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Marjorie Taylor Greene’s loss of committee seats is a good first step. But she deserves expulsion.


This is not something that I take lightly. But I believe that what Rep. Marjorie Taylor Greene, R-Ga., has done warrants her being expelled from Congress.

If you look at her behavior and comments — in the context of what had been going on in the country before Nov. 3, then after the elections, and finally during and after the insurrection that occurred on Jan. 6 — removing her from the committees is not enough. It’s a great first step, because somebody who peddles in lies and conspiracy theories should not have a platform to try to influence the education policy of the United States. But it’s not enough.

House Republicans removed Rep. Steve King, R-Iowa, from his committees in the last Congress because he used inflammatory language and he was catering to white supremacists, but what she’s done goes beyond that. She participated in inciting the insurrectionists who stormed the U.S. Capitol to overturn the results of a free and fair election, which is the cornerstone of our democracy. Five people were killed, including a Capitol Police officer who lay in state here on Wednesday.

And while there will be a motion to censure her — and I will likely support that when it comes to a vote — I also think that isn’t responsive enough to the gravity of her actions. Members have been censured for using unparliamentary language, for the improper use of campaign funds, for filing incorrect financial disclosure statements — stuff like that. What she has done goes far beyond that; censuring her does not send a strong enough message to the country about how seriously the House of Representatives takes individuals who peddle in lies, who use the language of political violence and who try to incite violence in order to get their way in either electoral politics or in the legislative process.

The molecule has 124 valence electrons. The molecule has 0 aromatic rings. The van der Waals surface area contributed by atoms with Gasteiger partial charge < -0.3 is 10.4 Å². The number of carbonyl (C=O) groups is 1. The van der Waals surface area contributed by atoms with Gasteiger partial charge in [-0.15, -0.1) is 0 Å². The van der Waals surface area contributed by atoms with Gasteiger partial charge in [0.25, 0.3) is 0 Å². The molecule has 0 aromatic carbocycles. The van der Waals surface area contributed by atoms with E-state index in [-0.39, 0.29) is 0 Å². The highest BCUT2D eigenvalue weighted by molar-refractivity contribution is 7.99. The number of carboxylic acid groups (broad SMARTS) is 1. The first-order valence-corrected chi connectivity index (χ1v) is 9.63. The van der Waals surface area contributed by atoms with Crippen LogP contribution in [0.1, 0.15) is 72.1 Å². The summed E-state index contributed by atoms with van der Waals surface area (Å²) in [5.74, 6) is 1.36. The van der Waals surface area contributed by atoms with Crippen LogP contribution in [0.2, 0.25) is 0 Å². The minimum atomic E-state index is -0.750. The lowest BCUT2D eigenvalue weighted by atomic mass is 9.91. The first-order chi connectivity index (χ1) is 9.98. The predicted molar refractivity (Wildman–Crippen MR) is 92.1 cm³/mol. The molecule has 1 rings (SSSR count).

And even after facing the possibility of punishment by the House, she hasn’t apologized: instead, she blamed the backlash to her dangerous statements on cancel culture, simply affirmed the fact that 9/11 happened, that school shootings aren’t all fake and said that, when it came to her embrace of the cult-like QAnon conspiracy theory, she had been “allowed to believe things that weren’t true,” rather than take responsibility for her own embrace and promotion of the lies and misinformation.

Oh, and she used the controversy to fundraise for her re-election campaign and the National Republican Congressional Committee, while spreading more conspiracy theories about Rep. Ilhan Oman, D-Minn., via Twitter on Tuesday, as well asusing falsehoods about Reps. Omar, Rashida Tlaib, D-Mich., and Alexandria Ocasio-Cortez, D-N.Y., supposedly condoning violence (they did not) in a fundraising email on Wednesday.

I want people to be on record about which side of the line they stand on: Do they believe that people who incite political violence as a means to an end should be sitting in Congress, or not?